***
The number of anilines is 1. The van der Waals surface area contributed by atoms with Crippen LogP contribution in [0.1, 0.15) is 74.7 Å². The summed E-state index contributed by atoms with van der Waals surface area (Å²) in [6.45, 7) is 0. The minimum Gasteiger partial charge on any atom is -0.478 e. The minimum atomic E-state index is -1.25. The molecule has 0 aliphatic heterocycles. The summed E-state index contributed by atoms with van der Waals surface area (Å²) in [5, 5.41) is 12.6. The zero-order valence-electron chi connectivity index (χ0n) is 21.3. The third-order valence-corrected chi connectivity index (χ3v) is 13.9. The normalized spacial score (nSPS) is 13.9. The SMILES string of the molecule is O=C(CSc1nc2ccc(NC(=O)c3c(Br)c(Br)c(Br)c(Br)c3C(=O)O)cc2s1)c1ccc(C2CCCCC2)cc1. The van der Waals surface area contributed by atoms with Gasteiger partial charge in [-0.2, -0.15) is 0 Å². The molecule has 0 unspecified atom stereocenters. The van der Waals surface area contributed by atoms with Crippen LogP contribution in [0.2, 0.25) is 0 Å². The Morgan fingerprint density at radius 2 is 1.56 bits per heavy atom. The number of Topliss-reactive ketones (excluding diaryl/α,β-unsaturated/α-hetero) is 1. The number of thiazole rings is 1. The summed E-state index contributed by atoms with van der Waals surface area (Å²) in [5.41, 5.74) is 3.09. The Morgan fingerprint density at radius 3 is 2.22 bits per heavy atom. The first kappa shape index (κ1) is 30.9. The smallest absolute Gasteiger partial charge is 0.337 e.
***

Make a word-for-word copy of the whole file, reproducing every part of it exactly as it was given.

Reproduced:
The number of anilines is 1. The van der Waals surface area contributed by atoms with Crippen LogP contribution in [0.1, 0.15) is 74.7 Å². The summed E-state index contributed by atoms with van der Waals surface area (Å²) in [6.45, 7) is 0. The minimum Gasteiger partial charge on any atom is -0.478 e. The minimum atomic E-state index is -1.25. The molecule has 0 aliphatic heterocycles. The summed E-state index contributed by atoms with van der Waals surface area (Å²) in [5, 5.41) is 12.6. The zero-order valence-electron chi connectivity index (χ0n) is 21.3. The third-order valence-corrected chi connectivity index (χ3v) is 13.9. The normalized spacial score (nSPS) is 13.9. The SMILES string of the molecule is O=C(CSc1nc2ccc(NC(=O)c3c(Br)c(Br)c(Br)c(Br)c3C(=O)O)cc2s1)c1ccc(C2CCCCC2)cc1. The van der Waals surface area contributed by atoms with Gasteiger partial charge in [-0.2, -0.15) is 0 Å². The molecule has 0 unspecified atom stereocenters. The van der Waals surface area contributed by atoms with Crippen LogP contribution in [0.2, 0.25) is 0 Å². The Morgan fingerprint density at radius 2 is 1.56 bits per heavy atom. The number of Topliss-reactive ketones (excluding diaryl/α,β-unsaturated/α-hetero) is 1. The number of thiazole rings is 1. The summed E-state index contributed by atoms with van der Waals surface area (Å²) in [5.41, 5.74) is 3.09. The Morgan fingerprint density at radius 3 is 2.22 bits per heavy atom. The first kappa shape index (κ1) is 30.9. The smallest absolute Gasteiger partial charge is 0.337 e.